I can never seem to get myself to sit down and write on a schedule. But I often find myself writing long replies to questions asked on the Fierceboad or sent by email. Most of those reply’s length rival those of my actual posts. So I decided I will share some of those questions/answers on here.
Question : I have a level 2 youth team and their one leg stunts have become weak and wobbly. Does anyone have any ideas to help strengthen this area?
Answer: That’s a pretty general question. It’s like going to the doctors and simply saying “I’m sick.” He’s going to need know symptoms, and details to be able to properly diagnose/treat you.
Likewise, on the forum, we will need to know a little more about those “shaky stunts” to be able to give accurate advise on how to fix them. A video would probably be best. But recording and posting videos can be a bit of a gray area legally, unless you have a release from all parents of the athletes involved. So I wouldn’t recommend it.
A few general suggestions:
-Look at the grip and building technique of the bases.
-Watch for any muscle compensations in the bases when putting up the stunt. For example, holding the stunt in front of their bodies, instead of overhead, excessive arching of the back, or knees turning in or out when holding the stunt. Any of these could indicate your bases need to get stronger to be able to control the stunt.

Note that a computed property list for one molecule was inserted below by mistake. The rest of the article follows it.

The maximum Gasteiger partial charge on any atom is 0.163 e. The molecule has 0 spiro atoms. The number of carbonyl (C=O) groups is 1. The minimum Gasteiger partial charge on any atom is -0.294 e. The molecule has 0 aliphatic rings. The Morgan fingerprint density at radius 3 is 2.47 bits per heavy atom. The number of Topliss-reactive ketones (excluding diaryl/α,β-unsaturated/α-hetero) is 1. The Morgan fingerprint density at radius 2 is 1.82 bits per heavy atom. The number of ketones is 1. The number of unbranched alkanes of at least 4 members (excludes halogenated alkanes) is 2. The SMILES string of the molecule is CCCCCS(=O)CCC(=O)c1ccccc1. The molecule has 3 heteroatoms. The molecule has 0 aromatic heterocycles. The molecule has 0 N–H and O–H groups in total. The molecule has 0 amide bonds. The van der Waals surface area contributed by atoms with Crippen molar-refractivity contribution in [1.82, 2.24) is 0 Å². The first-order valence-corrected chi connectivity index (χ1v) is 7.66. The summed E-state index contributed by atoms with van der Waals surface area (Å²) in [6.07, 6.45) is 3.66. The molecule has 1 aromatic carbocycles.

-Make sure the flyer has correct body positioning when loading and building the stunt.
-Look to see if the flyer has the ability to balance and stabilize their body throughout the stunt. Can your flyer do the skills balanced on a stable surface such as the floor?
-Make sure that your flyer has proper flexibility and strength to be able to hit each body position. Poor flexibility can cause altered movements in the air. An example of this would be poor hamstring flexibility, which would cause your flyer to drop their chest when performing a single leg heel stretch. Another would be inflexible/over-active hip-flexors which could cause the flyer to excessively arch in their their back in a scorpion.
Anyways, these are just a few general things to look for when diagnosing stunting issues. Like I said before, to be able to definitively tell you how to fix your teams stunts, I would need more information.
Hope this helps,
Full-Out: Cheer and Fitness
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